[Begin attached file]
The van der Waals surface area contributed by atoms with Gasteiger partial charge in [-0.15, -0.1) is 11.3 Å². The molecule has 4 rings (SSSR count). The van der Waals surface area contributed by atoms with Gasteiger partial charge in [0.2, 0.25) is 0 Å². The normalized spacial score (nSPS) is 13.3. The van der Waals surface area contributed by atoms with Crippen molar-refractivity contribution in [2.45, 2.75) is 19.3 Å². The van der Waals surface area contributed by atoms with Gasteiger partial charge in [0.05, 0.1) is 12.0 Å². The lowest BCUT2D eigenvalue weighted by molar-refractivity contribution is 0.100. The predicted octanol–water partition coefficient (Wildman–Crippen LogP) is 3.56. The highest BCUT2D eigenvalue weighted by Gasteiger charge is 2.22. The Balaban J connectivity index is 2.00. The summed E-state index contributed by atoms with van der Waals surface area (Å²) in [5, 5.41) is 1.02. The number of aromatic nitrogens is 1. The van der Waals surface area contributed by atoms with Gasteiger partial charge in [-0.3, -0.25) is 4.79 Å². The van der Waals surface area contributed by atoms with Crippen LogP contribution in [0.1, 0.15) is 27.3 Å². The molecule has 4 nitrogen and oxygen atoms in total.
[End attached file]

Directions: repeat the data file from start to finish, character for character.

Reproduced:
The van der Waals surface area contributed by atoms with Gasteiger partial charge in [-0.15, -0.1) is 11.3 Å². The molecule has 4 rings (SSSR count). The van der Waals surface area contributed by atoms with Gasteiger partial charge in [0.2, 0.25) is 0 Å². The normalized spacial score (nSPS) is 13.3. The van der Waals surface area contributed by atoms with Crippen molar-refractivity contribution in [2.45, 2.75) is 19.3 Å². The van der Waals surface area contributed by atoms with Gasteiger partial charge in [0.05, 0.1) is 12.0 Å². The lowest BCUT2D eigenvalue weighted by molar-refractivity contribution is 0.100. The predicted octanol–water partition coefficient (Wildman–Crippen LogP) is 3.56. The highest BCUT2D eigenvalue weighted by Gasteiger charge is 2.22. The Balaban J connectivity index is 2.00. The summed E-state index contributed by atoms with van der Waals surface area (Å²) in [5, 5.41) is 1.02. The number of aromatic nitrogens is 1. The van der Waals surface area contributed by atoms with Gasteiger partial charge in [-0.3, -0.25) is 4.79 Å². The van der Waals surface area contributed by atoms with Crippen LogP contribution in [0.1, 0.15) is 27.3 Å². The molecule has 4 nitrogen and oxygen atoms in total.